Devotionals

Character Sketch

This month’s bible study  |  Read Zechariah 9-11, Matthew 21:1-5

Jesus illustrated His humility when He chose the lowly donkey as His servant

 

When we think about the biblical story of Christmas, what often comes to mind are mangers, wise men, angels, shepherds and stars. But we don’t often think about donkeys. 

Donkeys are small, unglamorous beasts of burden. While they’re useful for such things as bearing firewood, hauling produce to market or pulling up roots and stumps, they aren’t animals that we associate with pedigree or status. You’ve probably never heard someone say, “What a beautiful donkey you have!”

However, the lowly donkey has served well the King of all creation. It played a key role in not only the Christmas story but also other key events in the life of Jesus. The Gospel narratives do not specifically say Mary rode on a donkey when she and Joseph had to travel from Nazareth to Bethlehem, a distance of about 80 miles (see Luke 2). But it is not likely that a young woman who was nine months pregnant would have walked that distance. 

It is also not likely that Joseph would have owned a cart or a horse, based on his economic status. We must therefore assume, like most Christmas artists, that Mary traveled by donkey. 

When Zechariah prophesied about the coming of Zion’s king, he said: “See, your king comes to you, righteous and having salvation, gentle and riding on a donkey” (Zech. 9:9, NIV). Most students of the Bible assume this points to Jesus’ entry into Jerusalem—and this is valid—but it can also refer to His entry into Bethlehem while still in Mary’s womb.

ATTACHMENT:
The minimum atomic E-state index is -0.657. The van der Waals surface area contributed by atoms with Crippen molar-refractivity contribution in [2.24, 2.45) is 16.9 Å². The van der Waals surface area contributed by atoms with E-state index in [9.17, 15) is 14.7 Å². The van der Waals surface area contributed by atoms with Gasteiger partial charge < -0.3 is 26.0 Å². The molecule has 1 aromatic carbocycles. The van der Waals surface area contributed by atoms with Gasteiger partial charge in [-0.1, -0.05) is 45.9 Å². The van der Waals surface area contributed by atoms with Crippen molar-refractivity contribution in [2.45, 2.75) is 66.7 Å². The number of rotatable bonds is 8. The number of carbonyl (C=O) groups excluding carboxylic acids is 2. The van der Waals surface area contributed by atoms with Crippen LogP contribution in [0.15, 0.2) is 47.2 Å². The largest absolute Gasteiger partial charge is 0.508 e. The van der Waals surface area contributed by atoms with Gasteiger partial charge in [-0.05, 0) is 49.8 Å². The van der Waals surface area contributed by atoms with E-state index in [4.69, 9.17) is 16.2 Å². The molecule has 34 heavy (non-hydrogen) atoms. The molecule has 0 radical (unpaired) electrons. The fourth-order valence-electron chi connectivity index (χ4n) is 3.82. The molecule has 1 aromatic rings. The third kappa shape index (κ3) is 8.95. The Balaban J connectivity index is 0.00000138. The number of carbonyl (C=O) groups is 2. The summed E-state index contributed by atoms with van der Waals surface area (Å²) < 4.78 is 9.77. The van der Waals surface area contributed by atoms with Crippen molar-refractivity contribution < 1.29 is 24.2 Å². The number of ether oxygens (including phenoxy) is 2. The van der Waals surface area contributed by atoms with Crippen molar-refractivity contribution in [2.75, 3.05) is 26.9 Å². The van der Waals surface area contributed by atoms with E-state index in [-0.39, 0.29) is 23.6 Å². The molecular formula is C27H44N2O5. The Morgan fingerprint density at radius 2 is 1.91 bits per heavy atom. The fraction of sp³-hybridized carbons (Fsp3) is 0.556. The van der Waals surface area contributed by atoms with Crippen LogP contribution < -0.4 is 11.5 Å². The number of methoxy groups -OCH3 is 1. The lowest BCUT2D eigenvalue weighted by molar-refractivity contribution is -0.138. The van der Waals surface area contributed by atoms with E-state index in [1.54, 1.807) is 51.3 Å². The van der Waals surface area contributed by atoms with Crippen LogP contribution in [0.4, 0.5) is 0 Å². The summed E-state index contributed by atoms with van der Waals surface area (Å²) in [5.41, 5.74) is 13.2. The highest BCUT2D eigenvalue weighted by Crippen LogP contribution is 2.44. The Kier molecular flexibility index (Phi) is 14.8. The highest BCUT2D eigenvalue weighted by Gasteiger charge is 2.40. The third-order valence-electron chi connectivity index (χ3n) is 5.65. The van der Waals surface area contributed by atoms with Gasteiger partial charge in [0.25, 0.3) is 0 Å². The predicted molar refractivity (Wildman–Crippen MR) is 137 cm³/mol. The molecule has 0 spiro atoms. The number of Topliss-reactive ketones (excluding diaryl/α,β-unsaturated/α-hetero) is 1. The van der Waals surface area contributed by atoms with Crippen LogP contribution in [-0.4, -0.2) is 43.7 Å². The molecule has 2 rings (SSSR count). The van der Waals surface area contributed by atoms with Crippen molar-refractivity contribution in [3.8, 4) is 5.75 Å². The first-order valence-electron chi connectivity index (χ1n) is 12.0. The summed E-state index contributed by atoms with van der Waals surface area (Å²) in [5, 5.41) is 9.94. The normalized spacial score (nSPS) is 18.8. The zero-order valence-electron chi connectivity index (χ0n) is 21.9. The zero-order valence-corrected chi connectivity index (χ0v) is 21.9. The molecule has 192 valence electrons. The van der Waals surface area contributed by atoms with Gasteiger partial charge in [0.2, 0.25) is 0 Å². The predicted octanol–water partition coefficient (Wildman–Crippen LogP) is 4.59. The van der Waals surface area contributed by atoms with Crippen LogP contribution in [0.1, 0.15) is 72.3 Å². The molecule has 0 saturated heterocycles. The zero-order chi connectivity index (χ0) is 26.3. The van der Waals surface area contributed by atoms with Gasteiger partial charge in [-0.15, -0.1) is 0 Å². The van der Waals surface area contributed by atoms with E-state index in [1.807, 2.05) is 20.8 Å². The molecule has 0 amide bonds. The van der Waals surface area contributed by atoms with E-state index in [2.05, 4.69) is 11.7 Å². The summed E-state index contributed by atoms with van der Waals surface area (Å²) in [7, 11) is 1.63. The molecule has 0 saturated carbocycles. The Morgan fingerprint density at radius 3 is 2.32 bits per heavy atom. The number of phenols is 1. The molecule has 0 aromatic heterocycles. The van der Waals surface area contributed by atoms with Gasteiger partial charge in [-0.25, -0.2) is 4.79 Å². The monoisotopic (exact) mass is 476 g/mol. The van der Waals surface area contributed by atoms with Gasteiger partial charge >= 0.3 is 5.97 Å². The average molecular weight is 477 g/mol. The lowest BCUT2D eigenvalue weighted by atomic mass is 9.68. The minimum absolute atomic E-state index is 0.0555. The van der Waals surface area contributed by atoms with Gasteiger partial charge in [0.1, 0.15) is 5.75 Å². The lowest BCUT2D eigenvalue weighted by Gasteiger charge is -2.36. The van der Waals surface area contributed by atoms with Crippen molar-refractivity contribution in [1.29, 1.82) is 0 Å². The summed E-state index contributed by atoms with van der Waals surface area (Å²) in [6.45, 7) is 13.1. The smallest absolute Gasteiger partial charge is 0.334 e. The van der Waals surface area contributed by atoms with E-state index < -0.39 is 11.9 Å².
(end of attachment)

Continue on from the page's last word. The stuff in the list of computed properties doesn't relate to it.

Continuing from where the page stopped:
The Fire Bible: Global Study Edition, in its note about Zechariah 9:9, says, “The coming of the King (Christ’s first coming) would be a great cause for rejoicing, not because of His royal splendor or conquering power, but because of His humility.” 

You can’t get more humble than being born in a stable surrounded by a donkey, and a few head of other livestock. But there was indeed rejoicing both by the angels on high and by shepherds below when Jesus came in the form of a man, as a baby, so He might be like us in every way. 

The next time we see Jesus with a donkey is in Matthew 21:6-11. Here, He enters Jerusalem in a manner similar to a conquering hero, returning triumphant to Rome. But, again, He did so in the most humble way—on a female donkey and the young colt she was training. 

He did not come on a noble steed or riding in a powerful chariot; He came in gentleness and peace. He came prepared to die that we may be forgiven of our sins and be re-established in a right relationship with the Father. 

At this Christmas season, think about the next time Jesus will appear. At that time He will come seated on a great white horse (see Rev. 19:11). He will come to put an end to all sin, suffering, sickness and sorrow. 

He came humbly to a stable, He entered Jerusalem humbly on a donkey—but He will return in victory! This Christmas remember to look not only back to Jesus’ birth but also forward to His soon return. 

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